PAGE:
Rhian Sasseen at Salon on the troubling relationship between celebrity and feminism. “The cycle by now is familiar: Every few months, an interview with a female celebrity goes viral, on the basis of the celebrity’s disavowal of the word ‘feminist’ or conservative approach to gender. Sometimes a pop star is involved, while other times, it’s an actress — Shailene Woodley, now, and Kirsten Dunst and Susan Sarandon before her,” Sasseen writes. “What’s missing from this equation are the women who don’t star in Hollywood blockbusters or go on world tours following their album release — the women that have, historically, been the focus of feminism. To pretend that the fate of feminism hinges on a single actress or pop star publicly calling herself a feminist, while continuing to profit off of an industry that rewards women for commodifying their bodies and souls for the pleasures of men, is lip service, not activism.” Ricky Camilleri at the Huffington Post tweets, “Always wondered why famous people are just expected to be smart. Fame doesn't = intelligence. Usually opposite.”

Dana Milbank at The Washington Post on conservatives blaming Hillary for Nigeria’s kidnappings. “Conservatives have reached the firm conclusion that Hillary Clinton is to blame for those Nigerian schoolgirls kidnapped by the terrorist group Boko Haram, 14 months after she left office. On Fox News last week, Elisabeth Hasselbeck attributed the attack to Clinton’s failure to put the group on a list of foreign terrorist organizations when she was secretary of state. That ‘perhaps could have saved these girls earlier,’ Hasselbeck declared. Rush Limbaugh, on his radio show, suggested that Clinton didn’t designate the group as terrorist because its members are black,” Milbank writes.“But while the rest of humanity reacts with revulsion, American conservatives have searched for ways to blame the kidnappings on the favorite for the 2016 Democratic presidential nomination.” Byron York at The Washington Examiner tweets, “The point is to ridicule conservatives, without proving, or even trying to make the case, that they're wrong”.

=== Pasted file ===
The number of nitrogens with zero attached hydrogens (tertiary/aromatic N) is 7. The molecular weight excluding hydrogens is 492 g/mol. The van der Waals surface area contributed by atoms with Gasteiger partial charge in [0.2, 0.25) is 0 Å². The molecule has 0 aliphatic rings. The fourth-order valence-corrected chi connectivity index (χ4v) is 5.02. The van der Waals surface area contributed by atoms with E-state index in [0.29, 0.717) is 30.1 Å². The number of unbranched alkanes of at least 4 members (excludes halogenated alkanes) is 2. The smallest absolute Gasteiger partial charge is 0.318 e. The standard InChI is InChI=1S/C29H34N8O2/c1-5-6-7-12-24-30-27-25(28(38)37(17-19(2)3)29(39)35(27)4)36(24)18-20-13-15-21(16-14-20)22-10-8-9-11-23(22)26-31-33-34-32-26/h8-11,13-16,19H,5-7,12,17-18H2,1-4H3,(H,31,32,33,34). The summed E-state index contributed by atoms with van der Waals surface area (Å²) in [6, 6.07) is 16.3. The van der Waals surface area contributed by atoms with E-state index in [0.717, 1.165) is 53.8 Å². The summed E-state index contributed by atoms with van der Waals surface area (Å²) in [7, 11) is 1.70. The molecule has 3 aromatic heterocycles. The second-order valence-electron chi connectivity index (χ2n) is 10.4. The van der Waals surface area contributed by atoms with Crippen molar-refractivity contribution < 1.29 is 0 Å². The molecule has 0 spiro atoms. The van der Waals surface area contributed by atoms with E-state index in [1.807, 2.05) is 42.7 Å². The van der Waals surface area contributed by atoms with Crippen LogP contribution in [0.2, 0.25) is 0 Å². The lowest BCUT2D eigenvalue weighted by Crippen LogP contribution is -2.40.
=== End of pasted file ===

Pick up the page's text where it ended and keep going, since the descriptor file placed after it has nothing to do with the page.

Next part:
Rhiannon Lucy Cosslett at the Guardian on Denmark’s controversial 'Voteman' ad. “You know a piece of advertising is poor when you can envisage the focus meeting and the ill-judged pitch. In the case of the Danish parliament's attempt to sex up the European elections in order to get young people voting, it probably went something like this: Focus group leader: ‘Sooo … young people. What is it that young people like these days?’ Focus group member: ‘Sex! No, CARTOON sex. Ladies' bottoms. Dolphins being used as surfboards. Senseless, authoritarian violence. And sex’,” Cosslett writes.“Thus ‘Voteman’ was born. Perhaps unsurprisingly, the cartoon has been withdrawn for being offensive. Most offensive, however, was the lameness of the entire endeavour, which would not only fail to inspire even the most puerile of would-be voters, but failed to give any reason for participating in the democratic process more sophisticated than ‘it might affect the amount of cinnamon in your Danish pastry’.”

T. M. Luhrmann at The New York Times on the way we used to sleep. “The National Sleep Foundation reports that more than one in five Americans has difficulty falling asleep almost every night, and a 2013 Centers for Disease Control and Prevention study found that about 4 percent of adults in the United States had taken a prescription sleeping pill in the previous month. This obsession with eight hours of continuous sleep is largely a creation of the electrified age. Back when night fell for, on average, half of each 24 hours, people slept in phases,” Luhrmann writes. In an era when we are trying to cram as much into a day as we can, Americans think about sleep as a biological function that needs to be managed. To my mind, the intriguing question is whether different sleep cultures encourage different patterns of spiritual and supernatural experience.

Leonid Bershidsky at Bloomberg View on why Elon Musk is Russia’s Tony Stark. “If the Ukraine crisis did not exist, Tesla founder Elon Musk would want to invent it. The new Cold War between the U.S. and Russia is helping Musk realize his dream of wresting the U.S. space launch market from behemoths Boeing and Lockheed Martin, which control it through their United Launch Alliance. On Tuesday, Russian politician Dmitri Rogozin threatened to stop selling ULA the RD-180 rocket engines that the U.S. company uses in its Atlas V rockets,” Bershidsky writes. “On April 30, Musk's rocket company, SpaceX, won an injunction from the U.S. Court of Federal Claims. This bans ULA from buying anything from RD-180 producer, NPO Energomash, or 'any entity, whether governmental, corporate or individual, that is subject to the control of Deputy Prime Minister Rogozin' until the U.S. government tells the court that it's OK to do so. On its merits, the injunction should not stand. Before the injunction is lifted, however, Russia may well shoot itself in the foot because Rogozin is so mad at the U.S. -- and Musk appears to be goading him on.”